Doing good for (maybe) nothing: How reward uncertainty shapes observer responses to prosocial behavior

Ike Silver*, Jackie Silverman

*Corresponding author for this work

Research output: Contribution to journalArticlepeer-review

7 Scopus citations


When firms or individuals stand to benefit from doing good, observers often question their motivations and discount their good deeds. We propose that this attribution process is sensitive not only to the presence of extrinsic incentives, but also to their prior likelihoods. Across eleven studies, observers treat uncertain rewards (vs. equally valuable certain rewards) as weaker signals of extrinsic motivation. Consequently, observers judge actors who do good when facing uncertain incentives as more purely motivated, benevolent, and likable, and they prefer products from brands that incur profit uncertainty when launching CSR initiatives. Even actors who are handsomely rewarded for doing good are judged favorably if rewards were uncertain at the outset. These effects may stem from more general processes of counterfactual attribution: Actors who do good knowing they might not be rewarded for it may seem more like they would have been willing to act without any incentive at all.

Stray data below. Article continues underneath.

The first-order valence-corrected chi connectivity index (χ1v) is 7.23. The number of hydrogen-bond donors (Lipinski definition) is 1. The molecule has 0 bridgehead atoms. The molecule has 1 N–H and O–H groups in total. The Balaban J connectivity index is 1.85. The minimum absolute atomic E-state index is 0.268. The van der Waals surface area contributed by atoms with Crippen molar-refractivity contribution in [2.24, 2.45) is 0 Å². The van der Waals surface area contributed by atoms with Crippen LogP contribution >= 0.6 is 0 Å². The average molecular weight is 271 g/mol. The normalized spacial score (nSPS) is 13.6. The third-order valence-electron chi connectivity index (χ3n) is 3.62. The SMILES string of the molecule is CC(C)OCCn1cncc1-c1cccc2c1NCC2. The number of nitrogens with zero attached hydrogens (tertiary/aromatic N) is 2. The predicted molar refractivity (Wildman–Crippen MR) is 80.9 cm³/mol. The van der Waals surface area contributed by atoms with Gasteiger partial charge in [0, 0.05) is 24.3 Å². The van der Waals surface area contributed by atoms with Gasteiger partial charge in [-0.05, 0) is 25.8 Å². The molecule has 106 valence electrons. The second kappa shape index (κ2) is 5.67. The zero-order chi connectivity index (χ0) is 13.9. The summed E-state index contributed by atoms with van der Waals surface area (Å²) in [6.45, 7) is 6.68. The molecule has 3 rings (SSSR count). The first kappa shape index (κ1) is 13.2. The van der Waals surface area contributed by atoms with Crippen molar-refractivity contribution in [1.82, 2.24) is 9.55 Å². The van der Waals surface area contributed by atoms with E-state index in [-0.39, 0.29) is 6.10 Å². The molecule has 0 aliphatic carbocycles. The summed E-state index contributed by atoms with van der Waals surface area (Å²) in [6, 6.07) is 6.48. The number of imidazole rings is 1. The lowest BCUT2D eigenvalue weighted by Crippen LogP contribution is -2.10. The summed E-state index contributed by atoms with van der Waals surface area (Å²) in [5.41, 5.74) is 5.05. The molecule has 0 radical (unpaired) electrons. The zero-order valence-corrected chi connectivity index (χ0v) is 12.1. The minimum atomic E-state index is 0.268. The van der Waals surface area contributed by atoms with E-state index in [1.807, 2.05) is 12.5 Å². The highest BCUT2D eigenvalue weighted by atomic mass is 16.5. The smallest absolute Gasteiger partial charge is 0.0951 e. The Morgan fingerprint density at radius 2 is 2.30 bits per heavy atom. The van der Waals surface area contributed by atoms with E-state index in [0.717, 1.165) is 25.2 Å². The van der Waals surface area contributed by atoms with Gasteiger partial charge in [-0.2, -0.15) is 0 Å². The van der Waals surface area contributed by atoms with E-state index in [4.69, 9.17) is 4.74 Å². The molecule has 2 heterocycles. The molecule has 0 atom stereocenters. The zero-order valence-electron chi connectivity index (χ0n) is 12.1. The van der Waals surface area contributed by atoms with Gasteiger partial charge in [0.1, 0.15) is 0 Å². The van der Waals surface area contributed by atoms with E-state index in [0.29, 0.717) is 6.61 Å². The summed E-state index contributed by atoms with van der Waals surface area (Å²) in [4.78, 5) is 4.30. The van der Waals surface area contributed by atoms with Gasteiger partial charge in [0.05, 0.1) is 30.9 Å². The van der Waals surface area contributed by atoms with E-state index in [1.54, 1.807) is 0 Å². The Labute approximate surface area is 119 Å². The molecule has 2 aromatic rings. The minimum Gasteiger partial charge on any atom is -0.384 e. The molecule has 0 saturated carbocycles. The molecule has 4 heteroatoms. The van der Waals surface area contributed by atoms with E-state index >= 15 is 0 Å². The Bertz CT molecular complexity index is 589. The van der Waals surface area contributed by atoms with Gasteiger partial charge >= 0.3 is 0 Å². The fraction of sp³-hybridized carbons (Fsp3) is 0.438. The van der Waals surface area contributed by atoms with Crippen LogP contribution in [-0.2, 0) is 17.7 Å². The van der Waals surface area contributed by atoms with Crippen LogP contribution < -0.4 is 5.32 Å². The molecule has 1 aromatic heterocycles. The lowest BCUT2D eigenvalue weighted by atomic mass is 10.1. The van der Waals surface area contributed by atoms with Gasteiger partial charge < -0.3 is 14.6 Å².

Original languageEnglish (US)
Article number104113
JournalOrganizational Behavior and Human Decision Processes
StatePublished - Jan 2022


  • Attribution
  • Prosocial behavior
  • Tainted altruism
  • Uncertainty

ASJC Scopus subject areas

  • Applied Psychology
  • Organizational Behavior and Human Resource Management


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